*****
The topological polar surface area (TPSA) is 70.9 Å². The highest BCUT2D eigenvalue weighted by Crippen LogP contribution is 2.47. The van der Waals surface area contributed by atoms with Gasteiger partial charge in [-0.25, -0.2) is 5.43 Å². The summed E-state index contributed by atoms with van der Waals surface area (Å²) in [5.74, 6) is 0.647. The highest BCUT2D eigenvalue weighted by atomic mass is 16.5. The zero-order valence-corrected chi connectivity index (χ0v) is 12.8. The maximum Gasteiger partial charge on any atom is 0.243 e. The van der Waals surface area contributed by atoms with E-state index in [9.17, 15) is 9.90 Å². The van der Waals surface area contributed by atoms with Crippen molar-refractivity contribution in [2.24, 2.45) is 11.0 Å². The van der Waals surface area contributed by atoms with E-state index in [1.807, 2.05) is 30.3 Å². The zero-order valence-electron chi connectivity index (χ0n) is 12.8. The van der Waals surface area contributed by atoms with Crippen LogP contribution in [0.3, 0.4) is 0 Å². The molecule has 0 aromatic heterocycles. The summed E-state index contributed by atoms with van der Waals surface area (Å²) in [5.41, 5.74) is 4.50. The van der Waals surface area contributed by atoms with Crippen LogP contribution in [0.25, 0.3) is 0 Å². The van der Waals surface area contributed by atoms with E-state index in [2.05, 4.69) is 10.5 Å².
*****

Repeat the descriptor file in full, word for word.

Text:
The topological polar surface area (TPSA) is 70.9 Å². The highest BCUT2D eigenvalue weighted by Crippen LogP contribution is 2.47. The van der Waals surface area contributed by atoms with Gasteiger partial charge in [-0.25, -0.2) is 5.43 Å². The summed E-state index contributed by atoms with van der Waals surface area (Å²) in [5.74, 6) is 0.647. The highest BCUT2D eigenvalue weighted by atomic mass is 16.5. The zero-order valence-corrected chi connectivity index (χ0v) is 12.8. The maximum Gasteiger partial charge on any atom is 0.243 e. The van der Waals surface area contributed by atoms with E-state index in [9.17, 15) is 9.90 Å². The van der Waals surface area contributed by atoms with Crippen molar-refractivity contribution in [2.24, 2.45) is 11.0 Å². The van der Waals surface area contributed by atoms with E-state index in [1.807, 2.05) is 30.3 Å². The zero-order valence-electron chi connectivity index (χ0n) is 12.8. The van der Waals surface area contributed by atoms with Crippen LogP contribution in [0.3, 0.4) is 0 Å². The molecule has 0 aromatic heterocycles. The summed E-state index contributed by atoms with van der Waals surface area (Å²) in [5.41, 5.74) is 4.50. The van der Waals surface area contributed by atoms with Crippen LogP contribution in [0.25, 0.3) is 0 Å². The van der Waals surface area contributed by atoms with E-state index in [2.05, 4.69) is 10.5 Å².